The Palm Beach Post from West Palm Beach, Florida on November 8, 1968 · Page 16
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The Palm Beach Post from West Palm Beach, Florida · Page 16

West Palm Beach, Florida
Issue Date:
Friday, November 8, 1968
Page 16
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Page 16 article text (OCR)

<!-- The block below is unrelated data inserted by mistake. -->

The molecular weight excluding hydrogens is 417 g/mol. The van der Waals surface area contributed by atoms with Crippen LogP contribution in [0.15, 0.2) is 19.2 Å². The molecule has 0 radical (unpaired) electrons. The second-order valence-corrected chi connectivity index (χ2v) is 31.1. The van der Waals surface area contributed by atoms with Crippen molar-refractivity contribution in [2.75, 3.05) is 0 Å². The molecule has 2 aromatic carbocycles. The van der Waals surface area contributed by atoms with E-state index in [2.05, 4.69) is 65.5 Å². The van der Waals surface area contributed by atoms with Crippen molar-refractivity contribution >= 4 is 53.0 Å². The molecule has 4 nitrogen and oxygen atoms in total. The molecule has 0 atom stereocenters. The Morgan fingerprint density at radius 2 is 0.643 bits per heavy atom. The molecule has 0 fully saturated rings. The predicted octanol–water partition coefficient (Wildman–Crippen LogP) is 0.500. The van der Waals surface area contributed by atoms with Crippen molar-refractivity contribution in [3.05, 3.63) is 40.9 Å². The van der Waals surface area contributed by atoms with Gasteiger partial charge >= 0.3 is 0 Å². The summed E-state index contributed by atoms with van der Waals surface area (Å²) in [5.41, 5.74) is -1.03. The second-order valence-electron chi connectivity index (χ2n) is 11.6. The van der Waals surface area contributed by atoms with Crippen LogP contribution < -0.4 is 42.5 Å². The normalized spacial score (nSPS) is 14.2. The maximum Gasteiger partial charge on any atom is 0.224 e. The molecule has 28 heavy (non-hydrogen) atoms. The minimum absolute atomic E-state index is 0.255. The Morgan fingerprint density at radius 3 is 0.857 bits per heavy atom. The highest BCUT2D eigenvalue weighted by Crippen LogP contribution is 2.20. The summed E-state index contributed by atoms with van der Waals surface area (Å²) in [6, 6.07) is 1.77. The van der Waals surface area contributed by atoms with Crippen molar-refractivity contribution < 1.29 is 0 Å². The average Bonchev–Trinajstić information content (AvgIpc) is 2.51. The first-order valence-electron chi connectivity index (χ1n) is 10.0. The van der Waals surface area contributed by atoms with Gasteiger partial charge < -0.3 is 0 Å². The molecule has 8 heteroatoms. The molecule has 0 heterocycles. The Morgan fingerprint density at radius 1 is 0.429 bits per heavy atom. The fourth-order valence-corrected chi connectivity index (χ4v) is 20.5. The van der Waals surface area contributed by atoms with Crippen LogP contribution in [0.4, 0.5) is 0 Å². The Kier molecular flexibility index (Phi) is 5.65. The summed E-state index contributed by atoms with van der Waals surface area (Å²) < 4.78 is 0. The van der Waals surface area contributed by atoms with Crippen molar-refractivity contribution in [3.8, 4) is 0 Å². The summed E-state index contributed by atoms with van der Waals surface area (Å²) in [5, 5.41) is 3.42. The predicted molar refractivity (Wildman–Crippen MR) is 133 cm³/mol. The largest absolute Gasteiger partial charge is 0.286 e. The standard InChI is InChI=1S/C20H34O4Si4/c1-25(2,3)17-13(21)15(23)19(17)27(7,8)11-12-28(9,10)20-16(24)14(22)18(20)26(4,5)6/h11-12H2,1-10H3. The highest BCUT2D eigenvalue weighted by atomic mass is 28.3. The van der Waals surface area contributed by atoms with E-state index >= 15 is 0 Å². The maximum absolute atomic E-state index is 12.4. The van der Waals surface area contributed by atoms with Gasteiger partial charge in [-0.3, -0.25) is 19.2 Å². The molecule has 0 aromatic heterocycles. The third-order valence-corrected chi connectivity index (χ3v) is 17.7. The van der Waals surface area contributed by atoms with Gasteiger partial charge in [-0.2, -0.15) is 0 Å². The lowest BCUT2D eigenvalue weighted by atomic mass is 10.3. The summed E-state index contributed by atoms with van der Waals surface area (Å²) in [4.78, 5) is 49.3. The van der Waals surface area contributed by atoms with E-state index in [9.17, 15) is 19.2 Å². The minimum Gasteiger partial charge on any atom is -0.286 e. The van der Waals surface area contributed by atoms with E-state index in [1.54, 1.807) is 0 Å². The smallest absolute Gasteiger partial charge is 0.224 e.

16 Palm Beach Post, Friday, Nov. 8, 1968 SPORTS Crisis Arises FromAttempted Assassination BUCK KINNARD (8W MTY0U1 AQUARIUM SET compute iocal 11" TROPICAL FISH All SUPPLIES LARGEST SELECTION LOWEST PRICES AQUARIUM CENTER 6:15 PM Cyprus is not a member of NATO, and this would break its strongest tie with the West. As its Communist Party represents about 20 per cent of the voters and has a powerful voice in the labor unions, NATO diplomats would not like to see this. ish underground, when Cyprus was a British colony, and for the Cyprus government after that. Some of the present military leaders of Greece were intelligence officers. There are stories of duplicity and betrayal in relations between the Cy prus and Greek intelligence services, stories, also, that Georgadjis had secret relations with opposition politicians in Greece. One rumor here now has it that Greece is threatening to withdraw all its troops and leave Cyprus to its fate. TONIGHT 517 NORTH WOOD RD. 833-9505 Scratch & Dent SALE today! on GENERAL ELECTRIC -RCA-WIIIRLPOOL Refrigerators o Color TV o Washers o Stereo o Air Conditioners o Freezers etc. QUANTITIES LIMITED gUJHj LjltfcIULirMiL!i DEPARTMENT STORES ml BIG-BIG SAVINGS!! 13 Gen efof, RCA -V etric Charge it Limited Quantities Bv NORMAN MOSS ATHENS (NANA i A crisis arising out of a bizarre accusation of attempted assassination has sprung up between two supposed allies of NATO's southern flank. The accusation is contained in an official (ireek report, which says that the Cyprus minister of defense plotted to kill the prime minister of (ireece. Not unnaturally, GreekCprus relations have deteriorated. A complicating factor is the presence on Cyprus of Greek troops, who have been stationed there by agreement since Greece and Turkey came to the edge of war over Cyprus four years ago. Some here sav that personal feuds are behind it all, feuds dating back to a rivalry between espionage services. In this land of traditional twisted plots and a government-controlled press, nothing is certain, not even that there was an attempt to kill the prime minister, George Papo-dopoulos. At any rate, 14 people were arrested as suspects to a plot to plant a bomb under the premier's car last August. One, a young soldier, allegedly confessed and named all the plotters. An official committee of inquiry was appointed. On the basis of the soldier's confession, it announced last week that Polycarpos Georgadjts, the Cyprus minister of defense and the interior, had sent over explosives and money for the assassination attempt in diplomatic bags. Diplomatic sources here say that the (ireek government then asked President Makari-os of Cyprus to dismiss Georg-adjis. Georgadjis submitted his resignation; Makarios said he was convinced of his innocence and refused to accept it. As events swirled on, Georgadjis took a holiday away from it all and flew to London for a week with his wife. Most Greeks assume that whatever the substance behind the charges, their publication could only have been intended as an attack on Geor-gadjis's position. "Why should the (ireek military leaders want todo this?" they ask. Several possible reasons are advanced. One is the ambiguous status of the (ireek troops on Cyprus. (ireek and Turkish troops are stationed on the island, lo give both countries a stake in the republic that has a majority of ethnic Greeks but a substantial minority of ethnic Turks. The Cyprus national guard, the republic's only defense force, is officered almost entirely by Greeks. Their role is not precisely defined. Though the national guard is nominally under control of the Cyprus government, the officers take their orders from Athens. As one (ireek oflicer recently back from Cyprus told me, "If 1 give a Cypriot soldier an order and he spits in my face, I can't even court martial him. 1 don't know what the formal position is." Some (.'sprints believe that this ambiguous position suits the ( ireeks, and that they dislike Georgadjis because, as defense minister, he tried to regularize it. and bring the (ireek officers under his control. Another reason suggested is some old tend, probably dating back to the days when Georgadjis was an intelligence chief. He was director of intelligence for Koka, the anti-Brit- mm 1 l-ONlv 1 v$ RA A Mr son AML J-- 6 5 oil speokezS'o WSJ top. M-; GlComW"',on R RASHER U I "SAVE '50 I I Oenetool ! i I Genef'Kec(r;f 1 COIOR TV Tal i protr M 1-OHlv -0Niy.rp, ge )9 I covoR cu. ft NO 18 'nch O'oo. (272 iq in) osr Trc,f?rin tight Model 258 ael M 8 tJii I VE'69 General Fecfric General fecfric it 1995 sq' J 13" d''09' in Con'""?0, li screen- , ... 2 MR 1 C010R TV C0NS01E lar pNDTONER! SAVE S100 HAodeun Inlll y, , a.r"" ,h net. 0 y i ..needs, SAVE! SAVE!! SAVE!!! in JOHN BOYNTON 2 n '0flW-regular $M5 SAVE $66 SI .di9- L2 q. in.) 5000-6000-7000 B.T.U. Full Guorante, . A mQrk Down! 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